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Pilsen, Little Village, West Loop

After Dust Disaster, Hilco Will Restart Demolition At Little Village Site Next Week

Mayor Lori Lightfoot indefinitely stopped work at the site after an April 11 implosion covered Little Village homes in a cloud of dust.

Hilco Redevelopment Partners is demolishing the old Crawford Coal Plant in Little Village.
Zoom/City of Chicago
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LITTLE VILLAGE — Despite concerns from neighbors after the Little Village dust disaster, developer Hilco Redevelopment Partners will restart demolition at the old Crawford coal plant next week.

A “mechanical demolition” of a turbine building at the site will begin at 6:30 a.m. Friday, June 5, Hilco officials said in a letter to residents. The building is dangerous and needs to come down, city officials have said.

“All activities, performed by Heneghan Wrecking & Excavation Co., Inc., will be conducted in accordance with its dust mitigation plans which have been approved by the City of Chicago Department of Public Health and the City of Chicago Department of Buildings,” company officials wrote.

“We are taking great care to inform the residents of the community of this demolition, and so in addition to this notice you may be notified by telephone,” officials said.

Mayor Lori Lightfoot indefinitely stopped work at the site after an April 11 implosion covered Little Village homes in a cloud of dust and debris. On Saturday afternoon, city officials said the new demolition work to dismantle the turbine is expected to take two days.

The city’s Department of Public Health and the Illinois Environmental Protection Agency have conducted a thorough review of contractor Heneghan Wrecking’s dust mitigation plan, Department of Buildings spokesperson Mimi Simon said. Water operations to mitigate dust are part of the plan, she said.

“City inspectors have also been onsite since April 13 and will remain onsite with a third-party environmental consultant to closely monitor the demolition activity and ensure the promised safeguards are in place and followed, Simon said. “Chicago Department of Buildings’ Managing Deputy Marlene Hopkins will be on site with direct access to the Fire Department should there be an emergency.”

Ald. Michael Rodriguez (22nd) said the city made a compelling case for “why the spontaneous collapse of the turbine building could potentially be disastrous.”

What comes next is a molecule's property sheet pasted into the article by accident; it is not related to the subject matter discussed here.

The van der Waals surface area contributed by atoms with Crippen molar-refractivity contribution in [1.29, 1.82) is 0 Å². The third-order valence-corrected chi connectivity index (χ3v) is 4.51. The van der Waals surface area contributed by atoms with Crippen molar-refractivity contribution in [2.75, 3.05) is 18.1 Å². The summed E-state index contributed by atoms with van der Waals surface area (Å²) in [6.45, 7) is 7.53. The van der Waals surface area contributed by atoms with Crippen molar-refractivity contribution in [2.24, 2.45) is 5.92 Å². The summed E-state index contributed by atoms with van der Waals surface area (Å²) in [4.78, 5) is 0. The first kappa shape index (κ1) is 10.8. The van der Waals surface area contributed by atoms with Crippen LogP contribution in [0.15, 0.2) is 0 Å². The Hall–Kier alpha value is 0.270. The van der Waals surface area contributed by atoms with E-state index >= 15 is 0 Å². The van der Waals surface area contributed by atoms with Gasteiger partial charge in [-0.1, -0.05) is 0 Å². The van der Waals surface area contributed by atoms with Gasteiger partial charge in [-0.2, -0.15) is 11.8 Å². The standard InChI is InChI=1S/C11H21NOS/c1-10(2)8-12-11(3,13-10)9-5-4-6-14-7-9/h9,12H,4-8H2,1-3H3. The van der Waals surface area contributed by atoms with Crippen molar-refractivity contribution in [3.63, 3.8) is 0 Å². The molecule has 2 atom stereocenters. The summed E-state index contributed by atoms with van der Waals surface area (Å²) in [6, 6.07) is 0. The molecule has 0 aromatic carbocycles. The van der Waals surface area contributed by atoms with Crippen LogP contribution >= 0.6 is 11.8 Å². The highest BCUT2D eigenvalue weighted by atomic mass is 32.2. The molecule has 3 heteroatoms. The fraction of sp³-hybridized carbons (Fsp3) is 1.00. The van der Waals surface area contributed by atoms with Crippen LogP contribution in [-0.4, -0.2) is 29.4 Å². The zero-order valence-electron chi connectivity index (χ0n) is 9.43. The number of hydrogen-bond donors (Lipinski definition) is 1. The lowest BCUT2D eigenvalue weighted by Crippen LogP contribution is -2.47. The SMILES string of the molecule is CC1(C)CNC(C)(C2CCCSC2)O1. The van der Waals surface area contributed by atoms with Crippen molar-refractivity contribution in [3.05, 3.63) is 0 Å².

“The building probably isn’t safe and needs to come down, but I share my neighbors anxiety around this project. Hilco has not earned our trust and they don’t inspire our confidence,” Rodriguez said. 

The April 11 implosion happened after the city permitted the work amid a respiratory pandemic and with little notice to neighbors. A day earlier, activists begged city officials to stop the demolition but it went on anyway.

Earlier this month , despite the stop-work order, neighbors were blindsided when the city gave a contractor permission to demolish the turbine at the plant. There was no notice to neighbors. Faced with protests, Lightfoot later halted the demolition work again.

Days later, the city quietly issued a $40 million building permit for the site’s redevelopment. Some neighbors were mad again, noting Hilco Redevelopment Partners would eventually need a building permit to continue the redevelopment.

During a virtual community meeting on Saturday, Department of Buildings Commissioner Judith Frydland said the building was a danger to the public’s safety and needed to come down.

The demolition would be a “mechanical demolition” with bricks removed a few pieces at a time. “No explosives” or wrecking ball would be used, Frydland said.

RELATED: Little Village Neighbors Push Back On City’s Plan To Allow More Demolition At Hilco Site: ‘There Is No Trust Here’

During the meeting, residents and neighborhood groups slammed city officials for the limited Spanish translation. Residents called on the city to hold another meeting to ensure the majority Latino community could be property informed about next steps.

Spanish subtitles were available to residents watching the livestream from Zoom or Facebook, Simon said. Manuel Perez, a Lightfoot staffer, also provided translation during the meeting, she said.

Other neighbors echoed the growing refrain among activists, calling on Hilco to abandon their plan to redevelop the site.

RELATED: Chicago’s Latino Neighborhoods Have Most Coronavirus Cases In The State. Is The City Doing Enough To Respond?

Edith Tovar, an organizer with the Little Village Environmental Justice Organization, called on the city to provide the neighbors with an emergency plan for how to protect themselves when demolition resumes.

The Crawford Coal Plant closed in 2012. Hilco plans to build a one-million-square-foot warehouse for Target in its place at the 70-acre site, 3501 S. Pulaski Road.

In the wake of the April 11 implosion gone wrong, activists have called on Hilco to abandon their plans for the Crawford site.

Read all of Block Club’s Crawford coverage here.

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